At one late stage Mungo lists the disappointment of others and what they have called him “Idiot. Weakling. Liar. Poofter. Coward. Pimp. Bigot” – all the more heartbreaking as coming in many cases from those closest to him. Molly Young for The New York Times noted the "mad grandeur" of the novel and the "beauty" of the language employed by Stuart, while also criticising the descriptions of the characters' emotions, since the plot, according to Young, gave the reader enough information to understand them without needing to reiterate them. She also spoke negatively of the violent events in the story and stated that some readers might feel like "misery tourists." [25] The violence of the plot was also criticised by Kevin Quinn of Post Magazine, who said it risked overshadowing Stuart's literary skill, while praising the construction of Mungo's inner life. [26] Television adaptation [ edit ] Religion plays a role in both with interestingly mothers that seem far less concerned at crossing the religious divide than those around them. It is harsh, ugly, and frightening, and it comes from events so hideous that I was sure I would lose my rag and start screaming incoherently at the Kindle. And it was, in this reader's angry, bitter judgment, the only and the best way he could have behaved. It was a boy, cooked in a bath of rage, becoming the only man that bath dissolved the fatty, weakening childness off of him to be. In terms of geographical setting – both are in of course set in the author’s birth town of Glasgow (albeit "Shuggie Bain" more on the outskirts for much of its time and this having a second strand some way North).Mungo is not Shuggie Bain, grown up, although Mungo’s mother is an alcoholic and they live in Glasgow. Mungo is the youngest of Maureen’s three kids, taller than both his violent older brother Hamish and his loving, caring sister, Jodie. He is also more appealingly attractive, the kind of lad that women want to mother. This is going to be the very first ARC I am rating as a 1 star and I hate doing this. But giving it two stars will not represent my experience accurately. It was just a waste of my time and a terribly frustrating read. The only reason I didn’t DNF it was that it was an audiobook. He was Mo-Maw’s youngest son, but he was also her confidant, her lady’s maid, and errand boy. He was her one flattering mirror, and her teenage diary, her electric blanket, her doormat. He was her best pal, the dog she hardly walked and her greatest romance. He was her cheer on a dreich morning, the only laughter in her audience. …[he] was her mother’s minor moon, her warmest sun, and at the exact same time, a tiny satellite that she had forgotten about. He would orbit her for an eternity, even as she, and then he, broke into bits.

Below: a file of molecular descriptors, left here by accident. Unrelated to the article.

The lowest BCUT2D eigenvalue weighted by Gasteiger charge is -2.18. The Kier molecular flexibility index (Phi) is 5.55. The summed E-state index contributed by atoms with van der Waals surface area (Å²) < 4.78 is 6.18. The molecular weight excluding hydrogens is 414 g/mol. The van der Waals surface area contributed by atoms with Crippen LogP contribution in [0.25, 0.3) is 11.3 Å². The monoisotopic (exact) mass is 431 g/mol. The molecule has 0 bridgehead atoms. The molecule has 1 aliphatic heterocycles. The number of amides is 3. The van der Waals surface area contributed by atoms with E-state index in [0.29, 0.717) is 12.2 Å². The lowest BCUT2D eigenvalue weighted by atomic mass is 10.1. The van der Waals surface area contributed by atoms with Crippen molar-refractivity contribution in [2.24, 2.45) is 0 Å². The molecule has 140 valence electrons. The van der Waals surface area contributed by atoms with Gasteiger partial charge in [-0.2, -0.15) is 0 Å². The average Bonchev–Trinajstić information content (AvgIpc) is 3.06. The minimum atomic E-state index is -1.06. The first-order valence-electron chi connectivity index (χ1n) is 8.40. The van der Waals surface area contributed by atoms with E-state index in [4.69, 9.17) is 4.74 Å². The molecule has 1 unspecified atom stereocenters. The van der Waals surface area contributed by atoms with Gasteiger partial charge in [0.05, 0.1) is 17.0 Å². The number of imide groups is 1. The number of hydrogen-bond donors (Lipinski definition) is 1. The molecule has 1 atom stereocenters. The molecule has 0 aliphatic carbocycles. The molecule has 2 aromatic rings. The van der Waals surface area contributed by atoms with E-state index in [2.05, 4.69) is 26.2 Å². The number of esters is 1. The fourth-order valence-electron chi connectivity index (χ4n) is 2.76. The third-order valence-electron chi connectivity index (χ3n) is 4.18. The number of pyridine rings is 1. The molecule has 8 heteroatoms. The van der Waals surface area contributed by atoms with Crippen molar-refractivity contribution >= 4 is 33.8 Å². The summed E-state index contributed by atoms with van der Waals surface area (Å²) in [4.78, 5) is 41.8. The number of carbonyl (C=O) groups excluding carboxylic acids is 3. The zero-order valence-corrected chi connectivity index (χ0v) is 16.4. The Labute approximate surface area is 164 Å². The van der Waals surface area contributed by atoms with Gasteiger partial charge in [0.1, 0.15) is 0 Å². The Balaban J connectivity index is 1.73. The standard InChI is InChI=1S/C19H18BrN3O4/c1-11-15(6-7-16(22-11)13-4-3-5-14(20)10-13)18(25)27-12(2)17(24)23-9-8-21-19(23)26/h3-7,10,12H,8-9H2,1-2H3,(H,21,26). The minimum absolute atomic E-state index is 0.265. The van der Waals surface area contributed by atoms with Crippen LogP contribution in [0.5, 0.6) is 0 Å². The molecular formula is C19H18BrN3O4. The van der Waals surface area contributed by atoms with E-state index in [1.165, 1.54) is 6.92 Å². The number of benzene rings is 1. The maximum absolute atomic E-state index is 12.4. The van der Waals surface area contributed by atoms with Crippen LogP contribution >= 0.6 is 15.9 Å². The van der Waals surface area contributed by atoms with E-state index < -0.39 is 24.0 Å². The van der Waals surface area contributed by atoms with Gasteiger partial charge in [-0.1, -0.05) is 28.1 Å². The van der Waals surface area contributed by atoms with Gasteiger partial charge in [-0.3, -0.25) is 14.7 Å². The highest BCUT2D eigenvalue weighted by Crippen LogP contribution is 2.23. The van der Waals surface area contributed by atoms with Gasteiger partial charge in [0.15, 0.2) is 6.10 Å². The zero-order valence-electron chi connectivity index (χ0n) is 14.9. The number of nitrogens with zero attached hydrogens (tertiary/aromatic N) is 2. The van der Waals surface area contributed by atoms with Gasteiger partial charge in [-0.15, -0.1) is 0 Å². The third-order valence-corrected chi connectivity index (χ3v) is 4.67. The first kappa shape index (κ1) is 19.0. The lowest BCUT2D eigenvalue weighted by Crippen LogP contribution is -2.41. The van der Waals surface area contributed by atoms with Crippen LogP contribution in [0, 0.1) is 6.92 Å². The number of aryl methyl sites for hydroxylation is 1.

In a Nutshell: Depending on what you like as a reader, you are either going to love this book or hate it. Very few will fall in the in-between range. Unfortunately for me, I hated it. The audiobook made matters worse. Atmosphere and literary flourishes have been given the highest priority. Plot progression, the lowest. The plot here goes in every direction except straight ahead. Mungo and Jamie fall for each other, despite what they know will be the reaction of their families (particularly Mungo’s brother and Jamie’s Dad) – reactions coloured by both sectarianism and anti-homosexuality. There was a quiet, forgotten place behind the tenements, a scrabble of trees that sat between the edge of the motorway and the last row of sooty sandstone.”Young Mungo is a heartbreaking tale and tender love story of a sensitive teenager, brutalised by his origins and the society he lives in. Fifteen year old Mungo lives in poverty in a Glasgow housing scheme with his single mum and older sister Jodie. His father was killed on the streets in the ongoing violent and senseless warfare between protestant and catholic gangs. His mother was only a teenager herself when her first child, Mungo’s older brother Hamish was born, and unable to cope on her own with three youngsters took to the bottle to numb her pain. Never a good mother, she neglects Jodie and Mungo, leaving them alone for weeks at a time with no food in the house while she spends any money she has on alcohol and pursues her latest love interest. Despite all this Mungo loves her dearly, even though the more pragmatic Jodie tells him he should see her for what she is.